“Before this Tree Aid project, I was just a housewife… I didn’t know how to farm, and I had no other skills – joining Kanyitiwale Group gave me a voice. Because of this project, I've experienced love and respect - now, I'm always with friends.”
- Gladys, Ghana
Climate change is making life increasingly difficult for women like Gladys, who live in rural areas in the drylands of Africa. With temperatures in this region rising by nearly 1°C between 1970-2000, drought, wildfires and flooding are now all too common. These conditions add an additional pressure for women whose lives are already dominated by challenges, from feeding their families to political instability, gender inequality and land degradation.
But there is hope, and Gladys’ story is testament to this. The solutions to these ‘triple burdens’ lie in equipping women have the skills and agency to determine their own futures – and by bringing them together through business.
Tackling poverty and isolation, Tree Aid projects help bring women together to run businesses, which increase their independence through collaboration, providing women with a much-needed support network and the opportunity to borrow money.
“If you are suffering, if you need money, you can go and ask, and the group will lend to you”, Gladys told us.
During our 2022 Winter appeal, 'Resilience In a Nutshell', we introduced the women from Gladys' community in Ghana's West Gonja region. Together, they have been able to increase their income, by growing and selling drought-hardy cashew trees and high-protein legumes.
Tree crops like these are a sustainable food source and an excellent way to restore land. Between the cashew trees, women are intercropping high yields of groundnuts, which provide an additional income whilst returning nutrients to the soil.
Nsormabilah Thomas, Serina Sumani, and Gladys Galyuoni, are all groundnut farmers from Ghana’s West Gonja District, part of a collaborative business group or Village Tree Enterprise (VTE), they have been working together to grow resilient incomes from their land.
The Village Tree Enterprise (VTE) group they are part of has been transformational - working collaboratively, women can build financial resilience against climate shocks, and ensure equality with their male counterparts.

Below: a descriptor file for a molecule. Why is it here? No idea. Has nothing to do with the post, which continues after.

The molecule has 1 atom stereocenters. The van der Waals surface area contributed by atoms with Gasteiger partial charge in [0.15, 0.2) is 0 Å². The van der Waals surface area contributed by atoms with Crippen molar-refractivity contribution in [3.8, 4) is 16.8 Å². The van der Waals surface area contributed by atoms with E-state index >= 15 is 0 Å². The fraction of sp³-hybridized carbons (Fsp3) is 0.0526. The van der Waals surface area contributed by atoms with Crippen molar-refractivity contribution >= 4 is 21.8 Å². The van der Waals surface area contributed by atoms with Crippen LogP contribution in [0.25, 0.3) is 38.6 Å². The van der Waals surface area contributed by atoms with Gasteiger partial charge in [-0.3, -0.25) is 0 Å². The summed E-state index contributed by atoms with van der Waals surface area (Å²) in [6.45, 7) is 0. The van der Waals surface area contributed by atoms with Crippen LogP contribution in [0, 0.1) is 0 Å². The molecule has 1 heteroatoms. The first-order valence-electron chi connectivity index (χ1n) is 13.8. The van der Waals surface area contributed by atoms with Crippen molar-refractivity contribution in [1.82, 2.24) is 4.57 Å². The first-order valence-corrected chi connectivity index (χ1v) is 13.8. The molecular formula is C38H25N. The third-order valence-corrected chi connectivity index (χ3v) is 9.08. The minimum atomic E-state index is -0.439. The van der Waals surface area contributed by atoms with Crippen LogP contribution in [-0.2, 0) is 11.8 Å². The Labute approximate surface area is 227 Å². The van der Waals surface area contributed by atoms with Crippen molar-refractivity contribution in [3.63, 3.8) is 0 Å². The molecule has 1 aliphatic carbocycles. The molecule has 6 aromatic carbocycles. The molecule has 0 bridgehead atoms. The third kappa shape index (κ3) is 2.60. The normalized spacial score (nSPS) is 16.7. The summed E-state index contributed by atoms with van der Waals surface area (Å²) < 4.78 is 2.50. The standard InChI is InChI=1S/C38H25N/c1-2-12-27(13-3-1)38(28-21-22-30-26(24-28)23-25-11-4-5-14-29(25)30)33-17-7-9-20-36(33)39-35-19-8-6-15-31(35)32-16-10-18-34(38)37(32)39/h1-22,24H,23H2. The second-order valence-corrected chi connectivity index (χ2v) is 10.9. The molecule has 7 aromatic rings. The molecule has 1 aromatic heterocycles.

“We make more money if we sell as a group, so once we harvest, we bring all our groundnuts together and take it to Tamale or Techiman to sell. Those are much bigger markets than the ones we have here, so we get better value” - Serina told us.
Growing futures free from poverty starts with transforming the land, but Tree Aid projects support women to achieve so much more. Women grow trees which grow businesses and we support communities like Serina’s to make and sell tree products that kick-start this journey.
Before beginning any Tree Aid project, we conduct research about local women’s priorities to establish what training would be of most help to them. In establishing Village Tree Enterprise groups in Burkina Faso, for example, the data we collected revealed that women wanted to strengthen existing community groups, so that’s what we did.
By branching into business and producing products like groundnut oil, shea butter and soap, the income women make from their businesses pays for essential healthcare and education and also food, when homegrown crops fail due to increasingly erratic weather.
The impact of the VTEs have far reaching implications. Not only do they grow incomes, resilience and confidence, but they ensure that women are empowered to become ‘guardians of the forests’ - protecting trees along the Great Green Wall, the global endeavour to hold back Sahara desert and sequester carbon.
Women are pivotal in easing the impacts of the climate crisis in the drylands of Africa. Women are responsible for gathering and processing forest resources, and for improving living conditions, nutrition and schooling of their families. They have a vested interest in restoring the land.
When it comes to forest governance and land rights, it is through equal access and ownership that women in this region come into their own. In raising the voice of women in the drylands of Africa, Tree Aid champion an equitable approach to managing the land in our locally focused advocacy. The success of this is demonstrated by the improvements we see in income, but also through recognition of our work from African leaders and partners.
With the continued support of our partners across the world, we can elevate more women like Gladys, and Serina, to be the business leaders of the future.